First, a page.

March 24th, 2012 Our Day at The Loyola Marymount Classical Guitar Festival
I am beyond exhausted, but couldn’t wait to get up this morning and write an account of our day at the Loyola Marymount University Classical Guitar Festival, hosted by Martha Masters, guitarist and chair of the classical guitar department at LMU. http://www.marthamasters.com/ . I found out about this amazing event about three weeks ago and asked the advanced classical students if they would like to attend. I got an enthusiastic response, and the plan was set into action. Jeremy Elder, Thomas Lukasiewicz and Andy Slavin started learning new parts and rehearsing.
Yesterday, morning (Sat March 24) we left St. Judes at 7:30 am and got back at 11:15 pm (yes, the kids were keeping time because they were so struck by the long day and how they made it through!).
We were the first to arrive, got ourselves signed in, and took our seats in the first class. It was quiet in the auditorium. Then the doors swung open and masses of kids with guitars came swarming in, unloading, and began tuning. Close to 200 classical guitar students from all over – some as far as Washington, D. C.
Our class was led by Risa Carlson http://www.risacarlson.com/bio.html She led us through a wonderful warm-up that reviewed technique of the right and left hands and also spent time throughout talking about how to practice. .She spoke loads about playing slowly and carefully. I thought to myself: “Yeah! I nag about the right things in lessons and classes!” She had great exercises – lots coinciding with my curriculum of focusing on good sitting position and good hand position. I also got a lot of new ideas for exercises that I’m thrilled about.
Jeremy, Thomas, and Andy were to perform in the Young Artists Ensemble Concert; so when the class was over, we were sent to our pre-concert warm-up room. A student in the college classical guitar program (Ryan) was assigned to help us find our way through the day. Ryan is a sophomore in the guitar program at LMU. We were in one of the faculty’s music offices – small room filled to the brim and overflowing with the stuff of music – great atmosphere. The kids got to work rehearsing their ensembles. For the first time, I noticed that they were listening to each other and not just focused on their own parts. One student had a glitch in his timing and the other students just followed him, working it out without a hitch. This was such a breakthrough! When they were done, I pointed it out emphasizing how they had matured in their playing.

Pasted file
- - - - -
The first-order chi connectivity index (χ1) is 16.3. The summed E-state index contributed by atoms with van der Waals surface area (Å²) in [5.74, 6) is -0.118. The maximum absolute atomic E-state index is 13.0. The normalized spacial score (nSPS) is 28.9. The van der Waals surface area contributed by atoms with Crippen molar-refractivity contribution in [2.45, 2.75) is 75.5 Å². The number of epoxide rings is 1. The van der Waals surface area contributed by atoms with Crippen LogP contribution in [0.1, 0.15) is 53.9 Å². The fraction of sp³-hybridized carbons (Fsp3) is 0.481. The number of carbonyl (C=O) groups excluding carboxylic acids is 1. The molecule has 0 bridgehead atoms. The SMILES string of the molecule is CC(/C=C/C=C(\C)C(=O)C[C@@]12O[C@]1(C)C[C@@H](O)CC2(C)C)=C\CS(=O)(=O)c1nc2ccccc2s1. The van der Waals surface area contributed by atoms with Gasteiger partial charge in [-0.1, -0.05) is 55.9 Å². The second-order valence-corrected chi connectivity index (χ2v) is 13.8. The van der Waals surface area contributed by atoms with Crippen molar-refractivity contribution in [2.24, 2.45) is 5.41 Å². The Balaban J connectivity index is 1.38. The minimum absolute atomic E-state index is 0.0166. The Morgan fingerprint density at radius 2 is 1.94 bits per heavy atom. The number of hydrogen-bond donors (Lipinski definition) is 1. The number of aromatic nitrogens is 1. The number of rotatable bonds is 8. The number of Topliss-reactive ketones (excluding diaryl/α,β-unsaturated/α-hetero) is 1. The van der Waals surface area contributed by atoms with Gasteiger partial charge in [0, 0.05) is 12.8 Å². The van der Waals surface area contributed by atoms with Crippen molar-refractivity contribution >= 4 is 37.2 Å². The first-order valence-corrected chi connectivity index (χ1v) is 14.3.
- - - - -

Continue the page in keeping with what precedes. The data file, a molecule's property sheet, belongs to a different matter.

Ryan came back and directed us to the “green room”. Before the boys went on, two 9-year olds were to go on. One was Martha Master’s daughter and another was a private student of Martha’s. They were so cute I could hardly stand it. I told the boys, “Welp – this is going to be a tough act to follow – hard to compete with the cute factor. Is there some way you can shrink your almost six-foot height down?” The little ones giggled and the boys cracked up as well as the stage crew. We all then started to relax and enjoy the moment. Soon, it was time for our group to take the stage. The boys walked out to a loud applause – I walked into the audience, stage right (the theatre is shaped like a bowl with the stage at the bottom and the seats above — my favorite kind of theatre), so it was easy for me to slip off to the side and watch. They played a Renaissance Dance called Bransl Double as a Trio and Bach’s Minuet in G as a Trio. They had a little glitch that they sailed right through because they were listening to each other so well! The audience applauded loudly and they took their bows beautifully.